I was using an Amstrad PCW 8512 and would love to hear from anyone else who had a similar experience.

## Abbe said:

That's exactly how I started programming too in 1994. :)

## Pedrow said:

Baliex, I had an 8256. I read some code in a magazine showing how to draw fractals recursively (they were Koch snowflakes actually) and I had a lot of fun making more complex fractals using that basic recipe. The PCWs had a monochrome screen that was quite hi-res, certainly compared to what I was used to, which worked well for turtle graphics.

## Sili said:

As someone who hasn't done graphics programming (or anything like this), it's amazing to me how simple directives can yield such things. Is this type of logic still used in games/graphic programming today?

## MrLeap said:

Sili, It can, and it does, sort of! There's a bit more boilerplate in most environments designed for shipping things, but one of the more high power/terseness activities is writing a shader that can render signed distance fields. The article at https://www.iquilezles.org/www/articles/distfunctions/distfunctions.htm compose a few of these together and you can manifest some pretty nuts infinity fractals. Here's a video I made playing with the functions provided: https://twitter.com/LeapJosh/status/1439876813258256385.

## Scohesc said:

Sili, Sort of related to games/graphics programming - There's an open source CAD program called OpenSCAD that allows you to create 3D models with code that can be simple, but gets complex fast. I personally tried using it to create models for 3D printing, but got overwhelmed and decided to go to other tools.

## DrCode said:

Lovely post, though it's weird to end in saying that this "gave me a brief taste of functional programming". Turtle drawing is arguably the most non-functional, stateful programming paradigm ever invented.

## Limaoscarjuliet said:

FD 100? FD 0, 1, and 2 make sense. Perhaps 255. But not 100?!

## Paul Naukata said:

This was a great blast from the past. A few friends of mine and I would write down instructions to draw crude pictures in Logo; the usual sorts of things you'd expect from kids.

I'm sure lots of other kids did the same thing; kind of a fun way to sneak into writing programs&emdash;a low barrier to entry, and immediate results you could tinker with.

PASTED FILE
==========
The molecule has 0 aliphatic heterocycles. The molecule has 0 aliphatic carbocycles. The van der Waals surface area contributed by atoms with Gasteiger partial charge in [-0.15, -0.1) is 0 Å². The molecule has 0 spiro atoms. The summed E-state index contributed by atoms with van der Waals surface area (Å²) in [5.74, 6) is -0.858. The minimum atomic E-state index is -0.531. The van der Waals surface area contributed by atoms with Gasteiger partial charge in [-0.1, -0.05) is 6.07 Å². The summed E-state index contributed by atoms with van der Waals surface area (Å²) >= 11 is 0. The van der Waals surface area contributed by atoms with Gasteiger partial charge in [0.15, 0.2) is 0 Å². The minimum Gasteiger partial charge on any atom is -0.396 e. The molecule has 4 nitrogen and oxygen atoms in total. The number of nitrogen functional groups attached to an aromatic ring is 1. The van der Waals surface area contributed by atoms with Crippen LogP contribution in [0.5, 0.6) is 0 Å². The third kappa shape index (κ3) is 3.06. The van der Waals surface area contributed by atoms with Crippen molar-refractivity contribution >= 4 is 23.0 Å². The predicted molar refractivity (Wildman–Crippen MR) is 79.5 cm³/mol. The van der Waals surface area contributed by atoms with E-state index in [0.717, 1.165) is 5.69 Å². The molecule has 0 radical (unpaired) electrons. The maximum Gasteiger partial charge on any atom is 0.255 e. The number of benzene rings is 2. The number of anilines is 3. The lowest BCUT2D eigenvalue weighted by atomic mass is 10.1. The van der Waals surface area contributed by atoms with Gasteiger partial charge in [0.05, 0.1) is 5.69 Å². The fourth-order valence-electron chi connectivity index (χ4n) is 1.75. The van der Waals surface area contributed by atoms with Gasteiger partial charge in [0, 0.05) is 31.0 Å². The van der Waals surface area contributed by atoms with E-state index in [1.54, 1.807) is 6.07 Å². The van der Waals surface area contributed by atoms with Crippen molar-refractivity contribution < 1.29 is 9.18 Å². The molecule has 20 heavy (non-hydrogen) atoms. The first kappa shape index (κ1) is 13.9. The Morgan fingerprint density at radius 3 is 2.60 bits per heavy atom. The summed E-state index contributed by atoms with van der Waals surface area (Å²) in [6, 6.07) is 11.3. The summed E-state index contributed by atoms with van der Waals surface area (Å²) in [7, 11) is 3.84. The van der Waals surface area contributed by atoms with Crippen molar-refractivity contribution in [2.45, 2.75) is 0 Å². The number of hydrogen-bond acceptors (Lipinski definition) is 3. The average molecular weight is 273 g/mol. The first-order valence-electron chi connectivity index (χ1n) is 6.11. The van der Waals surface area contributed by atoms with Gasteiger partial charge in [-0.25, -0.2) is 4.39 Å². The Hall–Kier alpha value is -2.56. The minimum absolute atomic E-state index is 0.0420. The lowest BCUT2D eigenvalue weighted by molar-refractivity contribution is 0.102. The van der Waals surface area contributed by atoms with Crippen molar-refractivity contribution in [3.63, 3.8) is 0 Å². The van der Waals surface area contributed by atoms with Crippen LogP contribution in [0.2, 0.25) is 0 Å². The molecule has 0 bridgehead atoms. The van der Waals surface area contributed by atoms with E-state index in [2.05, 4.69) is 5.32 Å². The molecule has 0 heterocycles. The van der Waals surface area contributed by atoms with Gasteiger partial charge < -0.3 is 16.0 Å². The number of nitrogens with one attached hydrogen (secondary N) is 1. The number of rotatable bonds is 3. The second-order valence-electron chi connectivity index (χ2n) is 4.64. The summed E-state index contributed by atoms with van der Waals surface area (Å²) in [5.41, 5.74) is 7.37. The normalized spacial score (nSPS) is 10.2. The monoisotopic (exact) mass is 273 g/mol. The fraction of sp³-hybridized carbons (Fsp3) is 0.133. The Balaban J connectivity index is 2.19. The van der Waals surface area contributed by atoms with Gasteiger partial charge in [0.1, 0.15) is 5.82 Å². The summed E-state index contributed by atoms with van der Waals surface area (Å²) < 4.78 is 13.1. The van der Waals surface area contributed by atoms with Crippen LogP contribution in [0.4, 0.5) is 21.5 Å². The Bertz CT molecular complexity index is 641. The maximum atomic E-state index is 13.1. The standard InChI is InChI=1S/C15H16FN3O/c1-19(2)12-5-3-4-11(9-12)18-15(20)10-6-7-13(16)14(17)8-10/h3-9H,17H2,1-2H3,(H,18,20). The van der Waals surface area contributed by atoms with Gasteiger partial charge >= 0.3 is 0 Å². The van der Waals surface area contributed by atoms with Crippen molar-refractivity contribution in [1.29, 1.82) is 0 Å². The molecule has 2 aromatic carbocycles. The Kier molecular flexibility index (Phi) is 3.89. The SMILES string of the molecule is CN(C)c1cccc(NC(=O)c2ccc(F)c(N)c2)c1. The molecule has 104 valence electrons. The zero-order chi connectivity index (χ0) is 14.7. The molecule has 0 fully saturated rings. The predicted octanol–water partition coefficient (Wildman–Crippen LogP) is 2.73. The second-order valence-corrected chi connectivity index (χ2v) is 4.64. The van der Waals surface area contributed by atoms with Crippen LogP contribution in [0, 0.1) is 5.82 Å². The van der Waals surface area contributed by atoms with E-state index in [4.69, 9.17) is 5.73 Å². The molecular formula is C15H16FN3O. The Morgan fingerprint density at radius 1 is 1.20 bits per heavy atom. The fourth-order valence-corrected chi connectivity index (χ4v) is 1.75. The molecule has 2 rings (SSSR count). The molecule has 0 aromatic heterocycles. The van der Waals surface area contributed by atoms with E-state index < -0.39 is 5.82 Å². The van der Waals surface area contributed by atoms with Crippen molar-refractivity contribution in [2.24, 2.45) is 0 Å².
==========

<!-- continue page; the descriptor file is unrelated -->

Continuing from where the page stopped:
Is there something popular like this today?

## Jared Summers said:

DrCode, Well, they say that Logo gave them a taste of functional programming, which is a broader statement than turtle drawing (which, to be fair, is the bulk of the prior discussion). Logo was strongly influenced by Lisp and, consequently, is a multi-paradigm language including functional as one of its paradigms.

## Tim said:

Paul, A lot of kids (middle and high schoolers) these days have pet projects like making HTML-based website and writing a discord bot in JavaScript. The fact that our district hands out Chromebooks probably contributes to the trend.

DrCode, Logo is more than the turtle. Brian Harvey wrote a whole series of textbooks for Logo that really stressed the functional aspect of the language: http://people.eecs.berkeley.edu/~bh/v1-toc2.html.

## Rawling said:

Limaoscarjuliet, Looks like 100 pixels?

## Munchler said:

DrCode, You can think of it that way, but you can also think of a Logo program as a purely functional computation that follows the monad laws. Here's a Haskell package that implements it: https://github.com/aneilmac/worldturtle-haskell.

## Over said:

This takes me back to https://mitpress.mit.edu/books/turtle-geometry, a great book by Harold Abelson and Andrea DiSessa. It uses turtle geometry to explore college-level maths concepts and biological phenomena such as predator-prey relationships.

## Peter Burkimsher said:

Last night I was chatting with my girlfriend (who works as a CAD designer in textile industry) about Logo! Like the author of this post, Logo was my first language, and I was really excited to draw squares, cubes, and rocket ships, between the ages of 7 and 9. I had a lot of fun experimenting with the audio frequency generation as well, composing some basic songs (Ode to Joy, Au Clair De La Lune, Frère Jacques).

Years later, when I was 26, I got to use Logo again! I wanted to draw a time-proportional train map of Taiwan. The distance between each point on the map corresponds to the time it takes a local train to travel that far. It made more sense to do that in Logo than in any other language. So I rewrote a basic Logo implementation in JavaScript and called it TurtleSheet: http://peterburk.github.io/tra/.

I hope that some teachers will see the potential of empowering kids, by giving them real-world data like public transport times, and getting some real designs out.

## Creep Gin said:

Me too. I learned LOGO in the 90's during 3rd grade. Now thinking back, it was probably an important defining moment in my life because it let me experience creativity through coding and visual feedback (and also the constant discovery of new ways of using the various commands).

Similar sort of experience, although we had no turtle, so it was BASIC on the BBC Micro for us.

10 MODE 7
20 PRINT CHR$141"A text adventure" 30 PRINT CHR$141"A text adventure"

May as well have been the opening bars of Beethoven's 5th, for the infinite and incredible possibilities which followed. Anything. I could make anything. It was the most incredible sensation and realisation - and still is.

## Type Enthusiast said:

For me, it was QBasic under MS-DOS.

SCREEN 13

is the start of endless possibilities!

I think this kind of experience is missing for kids now – but I'd guess it's more about how ubiquitous computers are, and how there's a lot more between the kid and the computer. When a CLI is your interface, making even rudimentary graphics feels like achieving magic. When your interface is a cell phone or GUI, there's a much larger leap from zero to "feels like magic" – OK, so I made a circle bounce around the screen... there's already an app that does that.